A letter to the editor is a brief reader comment in response to a recent article or commentary that offers greater perspective on the issue.
With all news outlets running pieces about President Trump’s threatened rollback of DACA (Deferred Action for Childhood Arrivals), this is a perfect time to write a letter to the editor of your local paper to get the attention of your members of congress. You can use your letter to encourage your congressional delegate to support the bipartisan DREAM Act, which would provide a path to citizenship for Dreamers.
1. Mention your member of Congress by name. Staffers collect press mentions and present these to the member. Mentioning them by name in your letter to the editor makes it much more likely that it will be brought to them.
2. Be specific about what you want. Let them know that they should support the 2017 DREAM Act, a bipartisan solution offering Dreamers a path to citizenship.
3. Give a local example. Are you a Dreamer? Is there a local business that’s owned by Dreamers? Giving a local example makes the issue more personal to the paper’s readers, which will make it more likely that your letter is chosen for publication. If you don’t have permission to mention a specific family impacted, use statistics:
4. Don’t try to squeeze in everything. A letter to the editor is only 150-200 words, depending on your paper’s rules. Identify the most imporant thing you want to cover in your letter and stick to that. So, if you have one member of your congressional delegation who is more likely to be influenced to support defending DACA (up for re-election in 2018, spoken favorably of DACA in the past, etc.) focus on them!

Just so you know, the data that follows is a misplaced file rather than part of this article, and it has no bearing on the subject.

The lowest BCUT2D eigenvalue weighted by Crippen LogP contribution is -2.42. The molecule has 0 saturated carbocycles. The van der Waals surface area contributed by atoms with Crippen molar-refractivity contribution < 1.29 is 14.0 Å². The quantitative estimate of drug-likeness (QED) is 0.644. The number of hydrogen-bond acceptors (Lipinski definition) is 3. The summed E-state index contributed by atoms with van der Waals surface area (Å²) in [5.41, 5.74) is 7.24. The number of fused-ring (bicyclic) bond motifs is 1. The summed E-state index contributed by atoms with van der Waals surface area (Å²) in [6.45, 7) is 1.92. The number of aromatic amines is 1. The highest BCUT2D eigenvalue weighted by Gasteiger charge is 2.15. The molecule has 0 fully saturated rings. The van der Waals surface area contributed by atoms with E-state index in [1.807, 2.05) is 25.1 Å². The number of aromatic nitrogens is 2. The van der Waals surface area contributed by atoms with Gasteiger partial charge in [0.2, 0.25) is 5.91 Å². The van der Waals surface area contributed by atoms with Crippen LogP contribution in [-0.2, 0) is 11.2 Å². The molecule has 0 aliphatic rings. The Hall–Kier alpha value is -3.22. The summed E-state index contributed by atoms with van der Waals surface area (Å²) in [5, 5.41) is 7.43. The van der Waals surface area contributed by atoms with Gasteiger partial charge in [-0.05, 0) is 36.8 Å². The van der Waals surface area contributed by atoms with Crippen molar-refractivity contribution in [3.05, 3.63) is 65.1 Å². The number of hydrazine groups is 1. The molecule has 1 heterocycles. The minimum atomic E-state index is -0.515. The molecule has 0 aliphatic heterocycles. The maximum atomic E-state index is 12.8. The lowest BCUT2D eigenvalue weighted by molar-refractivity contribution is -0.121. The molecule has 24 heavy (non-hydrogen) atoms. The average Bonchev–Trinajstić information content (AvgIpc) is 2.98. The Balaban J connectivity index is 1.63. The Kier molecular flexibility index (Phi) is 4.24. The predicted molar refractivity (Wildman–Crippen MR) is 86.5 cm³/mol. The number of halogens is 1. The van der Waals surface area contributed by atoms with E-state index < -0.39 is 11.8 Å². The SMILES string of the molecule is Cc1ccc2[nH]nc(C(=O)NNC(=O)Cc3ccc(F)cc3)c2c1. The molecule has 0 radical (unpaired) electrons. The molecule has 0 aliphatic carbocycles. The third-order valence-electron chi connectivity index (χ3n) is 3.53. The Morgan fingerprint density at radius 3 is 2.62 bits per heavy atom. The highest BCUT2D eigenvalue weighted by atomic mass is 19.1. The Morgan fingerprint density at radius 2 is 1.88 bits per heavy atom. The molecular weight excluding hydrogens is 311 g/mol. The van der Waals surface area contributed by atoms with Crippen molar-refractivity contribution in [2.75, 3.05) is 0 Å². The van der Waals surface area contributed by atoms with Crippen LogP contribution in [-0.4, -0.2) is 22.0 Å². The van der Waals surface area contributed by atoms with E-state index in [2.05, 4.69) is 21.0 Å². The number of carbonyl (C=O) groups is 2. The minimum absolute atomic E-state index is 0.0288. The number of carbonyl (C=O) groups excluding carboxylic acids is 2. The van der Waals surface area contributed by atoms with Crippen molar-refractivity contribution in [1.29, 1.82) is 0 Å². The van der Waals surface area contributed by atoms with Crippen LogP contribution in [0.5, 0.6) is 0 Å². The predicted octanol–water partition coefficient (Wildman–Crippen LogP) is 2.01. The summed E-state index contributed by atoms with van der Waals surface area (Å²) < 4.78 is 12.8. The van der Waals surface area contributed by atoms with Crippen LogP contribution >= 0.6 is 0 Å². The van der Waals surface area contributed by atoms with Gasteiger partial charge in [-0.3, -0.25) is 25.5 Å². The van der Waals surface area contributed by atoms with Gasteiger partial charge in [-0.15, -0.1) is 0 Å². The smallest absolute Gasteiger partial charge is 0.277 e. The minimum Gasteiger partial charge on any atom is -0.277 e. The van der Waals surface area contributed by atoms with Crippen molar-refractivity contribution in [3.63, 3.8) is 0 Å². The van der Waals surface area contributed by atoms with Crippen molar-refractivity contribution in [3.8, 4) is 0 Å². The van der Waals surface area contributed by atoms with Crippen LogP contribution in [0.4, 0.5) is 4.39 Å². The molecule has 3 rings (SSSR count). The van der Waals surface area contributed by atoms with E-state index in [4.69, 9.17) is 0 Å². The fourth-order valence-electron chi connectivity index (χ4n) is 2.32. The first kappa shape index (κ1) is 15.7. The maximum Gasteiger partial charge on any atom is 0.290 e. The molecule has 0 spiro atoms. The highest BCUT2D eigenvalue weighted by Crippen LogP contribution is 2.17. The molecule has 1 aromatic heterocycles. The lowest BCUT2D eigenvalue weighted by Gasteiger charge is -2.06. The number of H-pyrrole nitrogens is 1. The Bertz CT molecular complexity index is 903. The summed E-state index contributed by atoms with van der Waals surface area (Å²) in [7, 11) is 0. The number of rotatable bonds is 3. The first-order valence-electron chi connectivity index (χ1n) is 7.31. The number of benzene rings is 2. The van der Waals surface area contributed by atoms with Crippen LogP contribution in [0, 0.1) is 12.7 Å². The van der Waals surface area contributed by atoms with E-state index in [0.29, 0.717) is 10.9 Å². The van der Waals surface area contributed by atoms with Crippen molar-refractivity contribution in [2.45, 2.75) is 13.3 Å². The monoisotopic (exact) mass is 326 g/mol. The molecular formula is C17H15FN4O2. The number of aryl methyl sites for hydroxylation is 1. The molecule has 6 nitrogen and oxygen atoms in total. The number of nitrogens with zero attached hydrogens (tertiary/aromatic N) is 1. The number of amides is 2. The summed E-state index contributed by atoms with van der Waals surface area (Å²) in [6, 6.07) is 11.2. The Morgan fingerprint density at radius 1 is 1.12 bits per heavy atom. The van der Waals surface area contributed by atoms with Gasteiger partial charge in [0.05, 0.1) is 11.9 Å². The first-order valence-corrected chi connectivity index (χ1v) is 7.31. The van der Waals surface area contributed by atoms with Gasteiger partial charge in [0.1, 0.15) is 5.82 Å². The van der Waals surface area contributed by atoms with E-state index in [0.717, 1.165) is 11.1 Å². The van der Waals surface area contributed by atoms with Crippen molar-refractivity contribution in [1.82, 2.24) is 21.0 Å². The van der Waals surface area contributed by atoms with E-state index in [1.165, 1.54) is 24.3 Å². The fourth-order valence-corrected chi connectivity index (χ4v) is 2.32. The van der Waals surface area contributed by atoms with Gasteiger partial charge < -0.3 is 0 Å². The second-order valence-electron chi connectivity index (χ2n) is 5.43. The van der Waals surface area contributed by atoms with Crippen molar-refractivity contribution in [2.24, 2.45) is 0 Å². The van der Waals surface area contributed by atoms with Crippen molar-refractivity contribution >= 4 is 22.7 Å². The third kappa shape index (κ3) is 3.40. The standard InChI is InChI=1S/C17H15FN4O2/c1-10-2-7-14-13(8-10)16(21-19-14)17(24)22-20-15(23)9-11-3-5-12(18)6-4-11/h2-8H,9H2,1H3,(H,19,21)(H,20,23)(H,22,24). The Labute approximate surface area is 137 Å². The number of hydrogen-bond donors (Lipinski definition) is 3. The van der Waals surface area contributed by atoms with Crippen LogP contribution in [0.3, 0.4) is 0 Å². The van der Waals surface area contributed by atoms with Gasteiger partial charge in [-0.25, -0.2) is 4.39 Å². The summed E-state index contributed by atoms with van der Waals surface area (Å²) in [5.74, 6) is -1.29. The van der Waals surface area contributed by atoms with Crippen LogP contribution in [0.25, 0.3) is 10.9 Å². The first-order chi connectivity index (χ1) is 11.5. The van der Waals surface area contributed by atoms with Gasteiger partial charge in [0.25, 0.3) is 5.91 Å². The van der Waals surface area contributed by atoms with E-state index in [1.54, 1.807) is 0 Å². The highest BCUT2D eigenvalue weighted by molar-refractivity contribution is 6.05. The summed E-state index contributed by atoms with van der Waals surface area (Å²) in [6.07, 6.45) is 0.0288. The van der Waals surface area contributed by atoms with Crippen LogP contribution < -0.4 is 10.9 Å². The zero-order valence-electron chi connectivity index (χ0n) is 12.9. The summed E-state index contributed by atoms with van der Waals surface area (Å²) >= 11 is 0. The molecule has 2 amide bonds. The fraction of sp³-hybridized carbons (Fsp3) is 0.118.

When I first read about President Trump’s threat to rollback DACA, I wasn’t shocked but I was furious. The president has been hurting immigrants for his entire term and this was the last, most infuriating action. DACA’s nearly 800,000 recipients immgrated to the United States when they were children and this is their home. Threatening these Dreamers with deportation destabilizes their lives and their communities.
Nevada has 14,139 DACA recipients who are now able to get a college education and work jobs legally so they can pay their taxes. They are a benefit to our state and ending DACA would cost Nevada more than $603.9 million a year in lost productivity.
Senator Heller must support the bipartisan DREAM Act, and work to provide stability to these Nevadans, and Dreamers across the country. Providing a permanent solution for Dreamers is not only the moral thing to do, but it is also a good fiscal move for Nevada and the country.
We must do what is right.